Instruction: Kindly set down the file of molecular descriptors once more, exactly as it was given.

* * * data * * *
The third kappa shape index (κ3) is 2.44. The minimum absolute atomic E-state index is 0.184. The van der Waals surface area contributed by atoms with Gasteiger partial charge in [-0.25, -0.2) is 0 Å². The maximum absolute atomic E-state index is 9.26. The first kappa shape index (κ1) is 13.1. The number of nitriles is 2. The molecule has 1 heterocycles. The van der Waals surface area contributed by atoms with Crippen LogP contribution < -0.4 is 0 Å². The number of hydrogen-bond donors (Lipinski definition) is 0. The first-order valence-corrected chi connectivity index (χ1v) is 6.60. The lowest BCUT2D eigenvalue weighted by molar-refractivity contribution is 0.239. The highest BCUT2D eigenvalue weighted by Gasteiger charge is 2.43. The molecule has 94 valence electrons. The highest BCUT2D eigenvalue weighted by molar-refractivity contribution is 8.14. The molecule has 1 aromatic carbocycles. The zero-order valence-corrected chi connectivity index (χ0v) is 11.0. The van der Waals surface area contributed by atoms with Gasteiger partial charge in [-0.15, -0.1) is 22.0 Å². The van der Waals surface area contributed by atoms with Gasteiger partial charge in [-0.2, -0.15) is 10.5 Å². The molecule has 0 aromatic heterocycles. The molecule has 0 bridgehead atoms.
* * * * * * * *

The third kappa shape index (κ3) is 2.44. The minimum absolute atomic E-state index is 0.184. The van der Waals surface area contributed by atoms with Gasteiger partial charge in [-0.25, -0.2) is 0 Å². The maximum absolute atomic E-state index is 9.26. The first kappa shape index (κ1) is 13.1. The number of nitriles is 2. The molecule has 1 heterocycles. The van der Waals surface area contributed by atoms with Crippen LogP contribution < -0.4 is 0 Å². The number of hydrogen-bond donors (Lipinski definition) is 0. The first-order valence-corrected chi connectivity index (χ1v) is 6.60. The lowest BCUT2D eigenvalue weighted by molar-refractivity contribution is 0.239. The highest BCUT2D eigenvalue weighted by Gasteiger charge is 2.43. The molecule has 94 valence electrons. The highest BCUT2D eigenvalue weighted by molar-refractivity contribution is 8.14. The molecule has 1 aromatic carbocycles. The zero-order valence-corrected chi connectivity index (χ0v) is 11.0. The van der Waals surface area contributed by atoms with Gasteiger partial charge in [-0.15, -0.1) is 22.0 Å². The van der Waals surface area contributed by atoms with Gasteiger partial charge in [-0.2, -0.15) is 10.5 Å². The molecule has 0 aromatic heterocycles. The molecule has 0 bridgehead atoms.